Nathan Mayer Rothschild, scion of the famous Frankfurt-am-Main banking family, left the Jewish ghetto in the town of his birth and settled in England in 1797. He became a naturalized British citizen in 1804 and in the following year he opened the Manchester-based branch of the House of Rothschild.
Professor Kaplan focuses on the critical years of 1806 through 1816 in his thorough and groundbreaking study of the stellar rise of Nathan Mayer Rothschild who, by virtue of his support of the British government in opposing Napoleon I, succeeded in creating a financial empire that influenced the course of European history for over a century.
Kaplan makes use of extensive archival material to detail the specific transactions that paved the road to Nathan Mayer’s extraordinary success. Beginning with the financial aspects of his marriage to Hannah Cohen, daughter of a successful merchant, Kaplan weaves the personal, public and business life of his subject together. While the heavily documented and footnoted details might have become burdensome and overwhelming, Kaplan manages to sustain the reader’s interest with a quickpaced narrative style and a liberal dose of remarkable trivia about the dramatis personae of the Rothschild dynasty.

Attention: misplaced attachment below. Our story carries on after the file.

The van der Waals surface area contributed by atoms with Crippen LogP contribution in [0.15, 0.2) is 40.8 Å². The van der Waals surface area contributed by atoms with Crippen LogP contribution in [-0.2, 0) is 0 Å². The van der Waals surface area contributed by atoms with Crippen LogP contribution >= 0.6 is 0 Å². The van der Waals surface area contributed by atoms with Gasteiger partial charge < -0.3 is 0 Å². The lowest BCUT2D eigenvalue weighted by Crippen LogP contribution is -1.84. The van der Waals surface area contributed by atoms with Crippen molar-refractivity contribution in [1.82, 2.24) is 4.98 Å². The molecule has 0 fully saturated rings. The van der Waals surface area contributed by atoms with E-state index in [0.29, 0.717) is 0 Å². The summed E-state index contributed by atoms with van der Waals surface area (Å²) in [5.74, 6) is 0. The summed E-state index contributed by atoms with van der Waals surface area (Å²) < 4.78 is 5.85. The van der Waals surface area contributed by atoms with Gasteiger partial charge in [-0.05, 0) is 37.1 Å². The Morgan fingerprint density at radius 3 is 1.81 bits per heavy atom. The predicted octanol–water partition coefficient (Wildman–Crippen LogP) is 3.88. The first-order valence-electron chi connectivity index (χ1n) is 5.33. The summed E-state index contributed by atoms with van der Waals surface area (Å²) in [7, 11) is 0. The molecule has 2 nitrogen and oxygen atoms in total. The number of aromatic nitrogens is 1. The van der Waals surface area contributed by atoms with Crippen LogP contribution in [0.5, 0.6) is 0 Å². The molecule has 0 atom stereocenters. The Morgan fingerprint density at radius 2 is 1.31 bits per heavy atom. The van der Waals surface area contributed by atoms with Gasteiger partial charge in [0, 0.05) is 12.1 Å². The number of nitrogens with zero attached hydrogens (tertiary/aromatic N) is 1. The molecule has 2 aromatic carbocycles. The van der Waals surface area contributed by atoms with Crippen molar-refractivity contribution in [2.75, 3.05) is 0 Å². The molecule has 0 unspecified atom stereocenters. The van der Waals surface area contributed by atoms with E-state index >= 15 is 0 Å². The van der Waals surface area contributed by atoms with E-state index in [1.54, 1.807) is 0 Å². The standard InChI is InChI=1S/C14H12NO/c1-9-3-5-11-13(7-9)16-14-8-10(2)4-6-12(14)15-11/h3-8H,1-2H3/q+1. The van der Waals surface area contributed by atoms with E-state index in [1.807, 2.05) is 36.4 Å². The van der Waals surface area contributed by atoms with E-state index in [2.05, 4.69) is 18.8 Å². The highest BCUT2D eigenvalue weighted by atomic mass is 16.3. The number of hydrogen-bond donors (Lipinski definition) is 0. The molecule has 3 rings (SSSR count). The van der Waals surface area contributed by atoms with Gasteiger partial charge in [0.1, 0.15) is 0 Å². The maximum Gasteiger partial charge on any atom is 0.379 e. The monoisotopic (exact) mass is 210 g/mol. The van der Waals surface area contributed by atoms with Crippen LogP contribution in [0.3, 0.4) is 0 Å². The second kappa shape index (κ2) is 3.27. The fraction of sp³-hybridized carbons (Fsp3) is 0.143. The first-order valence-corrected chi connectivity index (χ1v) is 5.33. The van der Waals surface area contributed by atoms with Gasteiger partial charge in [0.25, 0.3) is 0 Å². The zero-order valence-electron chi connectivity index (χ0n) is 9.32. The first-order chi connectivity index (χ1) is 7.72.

Several monographs on the Rothschilds have appeared over the years, the most recent and noteworthy being Nial Ferguson’s two volume work. However, Kaplan’s treatment of Nathan Mayer and his focus on the “critical years” is an important contribution to the study of this unique family and its place in modern history.
Stephen H. Garrin is a past managing editor of Jewish Book World and a past assistant to the director of the Jewish Book Council.